I used to think of Tu B’Shvat, the Jewish “new year” for trees, as somewhere between a children’s holiday and a faux holiday. Give a child some dirt in a plastic cup, plant a seed, and move on. Call the Jewish National Fund, plant a tree in Israel in someone’s honor, and don’t think about it again until next year. Tu B’shvat was once a simple, happy holiday.
With the election of a climate-change-denier-in-chief, that all changed: Tu B’Shvat just got political.
Even before the inauguration, team Trump began their assault on the Obama legacy of climate control. They appointed Oklahoma Attorney General Scott Pruitt, a climate change denier, as head of the Environmental Protection Agency. Pruitt describes himself as “a leading advocate against the EPA’s activist agenda.” A man who built his career around destroying an institution is now leading that very institution.
Moments after the inauguration, the Trump White House removed all of the content of the Obama White House website — including pages dedicated to LGBT rights, climate change, and more. Nearly all references to climate change, which were once prominent, were deleted, with one exception: a vow to undo the Obama climate change policies.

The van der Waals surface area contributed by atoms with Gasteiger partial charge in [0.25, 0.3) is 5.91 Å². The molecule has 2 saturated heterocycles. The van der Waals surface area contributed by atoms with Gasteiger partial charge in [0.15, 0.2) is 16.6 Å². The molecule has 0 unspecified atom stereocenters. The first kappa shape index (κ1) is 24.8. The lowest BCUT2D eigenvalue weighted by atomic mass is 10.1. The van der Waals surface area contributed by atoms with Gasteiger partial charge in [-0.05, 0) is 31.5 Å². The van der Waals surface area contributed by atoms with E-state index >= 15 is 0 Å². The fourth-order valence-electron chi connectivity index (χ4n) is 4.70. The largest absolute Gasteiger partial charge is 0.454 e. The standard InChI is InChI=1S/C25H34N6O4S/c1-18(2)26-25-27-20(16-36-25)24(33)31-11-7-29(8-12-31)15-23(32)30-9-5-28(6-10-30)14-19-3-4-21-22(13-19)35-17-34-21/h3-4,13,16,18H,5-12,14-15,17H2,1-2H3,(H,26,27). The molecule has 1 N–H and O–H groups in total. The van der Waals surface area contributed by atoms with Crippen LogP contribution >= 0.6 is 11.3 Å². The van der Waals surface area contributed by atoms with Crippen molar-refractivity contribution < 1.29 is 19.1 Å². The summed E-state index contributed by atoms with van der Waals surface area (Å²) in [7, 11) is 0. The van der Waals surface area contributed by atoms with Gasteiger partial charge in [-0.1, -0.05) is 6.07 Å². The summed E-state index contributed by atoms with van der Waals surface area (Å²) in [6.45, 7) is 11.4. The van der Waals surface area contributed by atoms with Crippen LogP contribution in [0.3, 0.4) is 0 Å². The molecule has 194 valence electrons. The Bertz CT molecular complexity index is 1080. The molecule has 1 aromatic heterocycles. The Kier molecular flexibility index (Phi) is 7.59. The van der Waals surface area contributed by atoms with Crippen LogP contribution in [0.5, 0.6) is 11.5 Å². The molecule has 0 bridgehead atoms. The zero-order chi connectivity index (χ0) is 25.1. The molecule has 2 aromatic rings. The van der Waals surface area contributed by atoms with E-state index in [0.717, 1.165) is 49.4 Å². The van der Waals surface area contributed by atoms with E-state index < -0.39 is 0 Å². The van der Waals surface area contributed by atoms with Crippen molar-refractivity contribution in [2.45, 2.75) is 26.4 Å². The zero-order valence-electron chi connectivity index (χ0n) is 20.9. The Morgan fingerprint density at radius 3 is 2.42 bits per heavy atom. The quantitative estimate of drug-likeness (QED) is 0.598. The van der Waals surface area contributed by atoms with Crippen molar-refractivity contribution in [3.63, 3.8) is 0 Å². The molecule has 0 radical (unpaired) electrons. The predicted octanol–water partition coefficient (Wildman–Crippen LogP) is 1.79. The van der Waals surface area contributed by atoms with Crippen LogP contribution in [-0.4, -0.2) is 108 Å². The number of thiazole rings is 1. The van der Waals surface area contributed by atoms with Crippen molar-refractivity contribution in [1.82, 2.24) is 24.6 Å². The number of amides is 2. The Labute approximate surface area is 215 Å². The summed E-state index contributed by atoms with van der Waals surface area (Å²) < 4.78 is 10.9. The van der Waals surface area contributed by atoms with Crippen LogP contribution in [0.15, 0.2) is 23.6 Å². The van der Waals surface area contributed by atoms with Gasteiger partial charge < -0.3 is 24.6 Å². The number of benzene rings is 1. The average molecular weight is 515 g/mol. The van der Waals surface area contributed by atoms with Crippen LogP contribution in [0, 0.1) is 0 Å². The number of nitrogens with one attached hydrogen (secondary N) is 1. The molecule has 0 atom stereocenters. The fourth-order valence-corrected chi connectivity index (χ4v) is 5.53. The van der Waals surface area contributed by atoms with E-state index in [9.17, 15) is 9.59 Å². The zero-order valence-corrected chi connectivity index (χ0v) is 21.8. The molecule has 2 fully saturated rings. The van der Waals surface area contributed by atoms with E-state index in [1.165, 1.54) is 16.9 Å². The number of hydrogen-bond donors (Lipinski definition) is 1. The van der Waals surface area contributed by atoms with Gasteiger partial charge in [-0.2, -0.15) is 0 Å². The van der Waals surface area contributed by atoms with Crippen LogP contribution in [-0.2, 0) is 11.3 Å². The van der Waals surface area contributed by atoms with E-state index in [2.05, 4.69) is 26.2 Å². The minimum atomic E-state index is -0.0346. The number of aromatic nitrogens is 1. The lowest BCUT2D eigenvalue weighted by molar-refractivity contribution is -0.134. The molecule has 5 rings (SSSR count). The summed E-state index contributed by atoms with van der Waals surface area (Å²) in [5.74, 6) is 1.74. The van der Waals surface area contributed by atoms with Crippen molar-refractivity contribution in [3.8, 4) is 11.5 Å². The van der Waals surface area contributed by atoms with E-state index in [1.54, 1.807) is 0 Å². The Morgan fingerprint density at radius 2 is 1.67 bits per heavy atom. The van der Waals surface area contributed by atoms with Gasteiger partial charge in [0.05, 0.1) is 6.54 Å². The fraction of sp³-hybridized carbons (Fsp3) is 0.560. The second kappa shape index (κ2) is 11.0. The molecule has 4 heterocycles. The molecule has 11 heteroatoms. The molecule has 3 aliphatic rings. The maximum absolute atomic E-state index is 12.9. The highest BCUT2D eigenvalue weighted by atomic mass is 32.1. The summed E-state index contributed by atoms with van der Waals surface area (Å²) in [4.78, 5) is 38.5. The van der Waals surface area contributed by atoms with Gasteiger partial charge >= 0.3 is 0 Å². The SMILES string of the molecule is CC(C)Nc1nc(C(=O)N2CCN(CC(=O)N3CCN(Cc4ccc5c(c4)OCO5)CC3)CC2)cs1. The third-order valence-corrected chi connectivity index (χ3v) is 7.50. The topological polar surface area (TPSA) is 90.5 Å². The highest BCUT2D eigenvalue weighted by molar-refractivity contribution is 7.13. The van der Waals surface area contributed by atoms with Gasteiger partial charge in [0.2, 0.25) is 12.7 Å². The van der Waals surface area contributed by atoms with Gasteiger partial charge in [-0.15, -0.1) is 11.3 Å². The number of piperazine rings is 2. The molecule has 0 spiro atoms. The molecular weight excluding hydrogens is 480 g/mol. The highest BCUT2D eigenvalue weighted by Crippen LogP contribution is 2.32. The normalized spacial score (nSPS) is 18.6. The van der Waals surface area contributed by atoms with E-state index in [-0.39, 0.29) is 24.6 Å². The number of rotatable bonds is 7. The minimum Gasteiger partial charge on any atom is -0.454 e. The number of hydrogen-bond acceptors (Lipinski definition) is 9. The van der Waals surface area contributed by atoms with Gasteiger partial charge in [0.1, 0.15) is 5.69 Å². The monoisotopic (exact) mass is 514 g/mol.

The day after the election, the Early Childhood Center at my synagogue hosted a curriculum night— I’ll never forget it. Parents of about 130 young children were there. A line spontaneously formed to speak to me— grown men and women approached me. Some were in tears, asking for hugs and reassurance. These parents are some of the most high-powered, accomplished, impressive professionals in Manhattan. The concern I heard over and over again was - What does this election mean for my children? How can my child grow up in a country that denies global warming, contributes to pollution without serious regard for the environment? What kind of world will my sweet child inherit?
There is a Jewish teaching that “If you are holding a seedling in your hand, and you hear the Messiah coming, plant the seedling and then go greet the Messiah.” Now, I get it. The earth is so important that even the Messiah should be kept waiting so we can nurture it. On Tu B’Shvat, I’ll do projects with children and I’ll plant trees in Israel as usual. But this year, I’ll also participate in what has become a political act — I’ll recognize the importance of protecting our environment. I’ll make donations, write articles, and teach classes about respecting our earth. So while I’ll be planting literal trees, I’ll also be planting ideas. I’ll remind our children that the world is a fragile place. I’ll remind them that of all things God could do, God chose to make a garden as one of the very first acts of creation. I’ll remind them that forests, animals, glaciers, and clean air all rely on us and our ability to affect change.
Tu B’shvat is not fun only, anymore. It’s an opportunity to plant seeds in our children so that they may cherish this earth. It’s a chance to assert our values and even our politics. I don’t know about you, but I’m ready to dig in.